PRINT December 1977

The Man in the Crowd

AS A PHOTOGRAPHER, GARRY WINOGRAND owns the 1960s, in the special sense in which it is commonly said that Robert Frank owns the1950s, or Walker Evans the 1930s. These artists’ photographs are distinguished from equally accomplished work produced in the same periods by an extraordinary conjunction—the conjunction of a form that comes to mirror, and stand for, the dominant sensibility of a time with a content comprising the major symbols and events of that same time. While Edward Weston’s nudes belong clearly but allusively to their decades, it was Evans who made sharecroppers, impoverished shacks and crude, popular art central concerns of his own fine art. These are things we have taken, 40 years after, as quintessential symbols of the Great Depression.

Of course, Evans and Frank have themselves had a great deal to do with forming our conventional notions of what symbolizes their milieux. Thus with time we forget that they pictured their periods selectively, that they offered no more than fictional versions of the Depression years and the complacent ’50s: we take them as speaking truth. What was an opaque collage of objects—mundane objects that spoke out loud to these photographers of generous perceptivity—becomes a transparent glass through which we think we may return to history.

“Public Relations,” Winogrand’s current show at the Museum of Modern Art, comes at a time when the ’60s have begun to be reckoned with publicly. The last two years have seen an abundance of ’60s memoirs. That frantic, flamboyant decade, which no one any longer lives, is presently being negotiated into some form of myth by which we will retain it in the future. Yet the ’60s were recent enough, if one counts all the Nixon years as part of the era, to leave an image in memory that is still fresh. We now see Winogrand’s work at a stage where it is in the process of attaining transparency, where it is no longer esoteric or difficult (as many once thought it to be) but where it has not yet come to dominate the way we see its times.

“Public Relations” consists of pictures Winogrand made at various kinds of public events. It only partially represents an extensive and enormously varied oeuvre, although there is no formal discontinuity between the pictures in this show and others the photographer made at the same time. All are wide, 35mm camera frames, voluminously filled with ranges of details and small incidents. One might think that these details and incidents stand in no hierarchical relation to each other, so fascinating do they all seem to be. Winogrand has become famous for this style, which Tod Papageorge, guest curator of “Public Relations,” describes as “discursive.” Even once one has recognized which objects and events are preeminent in each picture, these photographs never cease elaborating. In those which were made by the light of a flash, tangential glances, marginal faces, extra lapels and spells of pleated drapery only fade out in the blackest corners of a scene.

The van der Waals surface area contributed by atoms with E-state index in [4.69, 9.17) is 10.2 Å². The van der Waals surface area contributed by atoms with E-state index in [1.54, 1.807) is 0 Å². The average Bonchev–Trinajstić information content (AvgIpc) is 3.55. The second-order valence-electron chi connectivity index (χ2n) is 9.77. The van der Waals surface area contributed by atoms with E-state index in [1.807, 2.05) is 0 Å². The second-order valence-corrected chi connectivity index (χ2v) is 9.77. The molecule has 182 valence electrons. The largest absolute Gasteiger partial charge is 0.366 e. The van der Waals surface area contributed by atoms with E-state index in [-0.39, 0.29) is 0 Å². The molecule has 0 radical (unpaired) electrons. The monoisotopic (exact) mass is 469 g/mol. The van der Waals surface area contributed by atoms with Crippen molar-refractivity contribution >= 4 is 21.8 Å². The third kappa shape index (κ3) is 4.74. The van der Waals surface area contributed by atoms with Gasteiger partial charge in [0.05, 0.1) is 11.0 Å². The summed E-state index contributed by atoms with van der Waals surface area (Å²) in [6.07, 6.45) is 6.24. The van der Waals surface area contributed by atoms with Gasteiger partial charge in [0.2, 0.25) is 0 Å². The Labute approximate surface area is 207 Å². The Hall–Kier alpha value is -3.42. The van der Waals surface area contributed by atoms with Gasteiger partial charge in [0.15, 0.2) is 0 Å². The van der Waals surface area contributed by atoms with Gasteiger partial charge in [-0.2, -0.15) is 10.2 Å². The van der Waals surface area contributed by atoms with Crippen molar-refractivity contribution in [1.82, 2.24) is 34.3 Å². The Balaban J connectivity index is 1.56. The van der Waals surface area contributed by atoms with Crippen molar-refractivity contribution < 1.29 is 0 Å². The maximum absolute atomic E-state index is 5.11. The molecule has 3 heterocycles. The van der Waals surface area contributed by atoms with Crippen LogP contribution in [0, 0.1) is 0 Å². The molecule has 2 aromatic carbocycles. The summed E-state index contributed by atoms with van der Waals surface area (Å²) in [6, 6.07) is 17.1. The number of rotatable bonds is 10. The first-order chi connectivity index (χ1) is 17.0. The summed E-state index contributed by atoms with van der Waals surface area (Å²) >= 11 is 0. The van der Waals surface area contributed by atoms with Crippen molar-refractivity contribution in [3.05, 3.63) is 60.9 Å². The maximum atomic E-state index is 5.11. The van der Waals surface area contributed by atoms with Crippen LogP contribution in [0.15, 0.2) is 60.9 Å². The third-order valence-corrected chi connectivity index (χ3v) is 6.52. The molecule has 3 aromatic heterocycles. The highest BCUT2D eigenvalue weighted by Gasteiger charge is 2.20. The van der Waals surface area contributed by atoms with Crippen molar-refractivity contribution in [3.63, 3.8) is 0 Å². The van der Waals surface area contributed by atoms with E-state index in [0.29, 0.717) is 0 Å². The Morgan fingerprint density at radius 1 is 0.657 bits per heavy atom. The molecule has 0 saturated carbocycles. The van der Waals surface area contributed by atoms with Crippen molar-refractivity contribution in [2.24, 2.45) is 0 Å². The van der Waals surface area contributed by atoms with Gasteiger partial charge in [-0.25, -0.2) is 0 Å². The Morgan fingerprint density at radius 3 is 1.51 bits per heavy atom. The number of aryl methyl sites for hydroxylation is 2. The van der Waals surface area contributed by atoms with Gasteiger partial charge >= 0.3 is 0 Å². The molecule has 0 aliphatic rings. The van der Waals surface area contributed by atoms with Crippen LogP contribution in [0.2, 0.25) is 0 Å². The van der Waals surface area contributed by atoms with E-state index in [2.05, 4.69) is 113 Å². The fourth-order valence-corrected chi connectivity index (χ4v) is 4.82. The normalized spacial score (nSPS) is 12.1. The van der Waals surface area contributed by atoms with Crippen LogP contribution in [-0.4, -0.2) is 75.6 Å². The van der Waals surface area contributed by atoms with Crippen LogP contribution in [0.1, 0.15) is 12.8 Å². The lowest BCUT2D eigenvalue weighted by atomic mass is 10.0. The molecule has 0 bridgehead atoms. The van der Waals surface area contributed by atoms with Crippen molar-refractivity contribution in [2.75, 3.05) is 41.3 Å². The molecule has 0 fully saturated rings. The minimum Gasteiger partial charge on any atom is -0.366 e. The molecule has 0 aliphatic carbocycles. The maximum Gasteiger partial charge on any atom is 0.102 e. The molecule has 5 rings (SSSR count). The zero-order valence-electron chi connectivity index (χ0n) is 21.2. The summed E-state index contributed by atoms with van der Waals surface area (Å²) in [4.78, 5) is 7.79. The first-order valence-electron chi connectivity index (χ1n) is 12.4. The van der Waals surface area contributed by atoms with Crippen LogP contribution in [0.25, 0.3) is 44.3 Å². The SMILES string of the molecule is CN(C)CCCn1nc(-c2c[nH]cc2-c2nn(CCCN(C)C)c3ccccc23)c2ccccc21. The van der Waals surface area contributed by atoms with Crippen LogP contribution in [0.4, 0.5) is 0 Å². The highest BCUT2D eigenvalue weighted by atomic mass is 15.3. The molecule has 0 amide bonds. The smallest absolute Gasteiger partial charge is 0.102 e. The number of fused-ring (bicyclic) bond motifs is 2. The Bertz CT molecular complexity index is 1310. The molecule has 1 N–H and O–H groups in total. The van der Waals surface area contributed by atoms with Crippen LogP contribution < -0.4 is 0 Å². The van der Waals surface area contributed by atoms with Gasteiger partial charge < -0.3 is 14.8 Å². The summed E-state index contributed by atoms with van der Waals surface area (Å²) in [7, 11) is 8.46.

This much has been said by Papageorge and other writers on the subject of Winogrand’s form: that it descends from tradition via the work of Robert Frank, who was the first small-camera photographer to turn a consistent esthetic from the wide-angle lens; that the virtuosity with which Winogrand balances galaxies of detail is tremendous; that this discursive form reflects and comments upon what is perhaps photography’s signal quality as a medium—its prodigious ability to describe cornucopious minutiae. Papageorge also implies a connection between the prolific manner of Winogrand’s frames and the equally prolific manner of his personal speech. We are left asking how this visual voracity extends from, fictionalizes, and actually characterizes the subject of Winogrand’s work—which, in sum, is no less than life in the United States during a crucial measure of its history. Abstractly put, this is the question of how Winogrand’s form itself makes up a large part of the content of his pictures.

I am speaking of a time in which people of all classes and kinds, many of whom had never before led public lives to any degree, adopted postures, made statements and donned symbols that were aimed entirely at public effect. Perhaps more than at any time in America’s past it was felt that to participate in society—not just in the specialties of governmental and cultural politics—it was necessary to make oneself publicly visible. And to be visible in the ’60s meant to behave, to costume oneself, to pontificate in ways that would be positively conspicuous, even ostentatious, in the subsequent decade.

Slang terms of the period, “outrageous,” “far-out,” and “out-of-sight,” referred directly to the extent to which a thing, a gesture, a style or a statement made public waves, and to how it did so. And one had the sense, whether truly or falsely, that everyone was talking, and flamboyantly too; only the general bombardment of speech made it seem, at times, that there was not very much difference between what different people said. Perhaps this is why Nixon’s appeal to the “great silent majority” provoked such fury, and why an angry poster of the time placed that infamous slogan beneath a photograph of Arlington National Cemetery. It seemed inconceivable that anyone could be keeping silent who had not been silenced.

Winogrand placed himself in the midst of this crowd, and his photographs mimicked its loquacity. Why, one might ask, did Winogrand not choose to operate as did some of his contemporaries, who picked out and displayed the most bizarre or touching details of the scene? Editing from the fluctuating world of fact as all photographers do, he selected what appears in each picture to be the whole vista—the whole flood of overlapping arguments.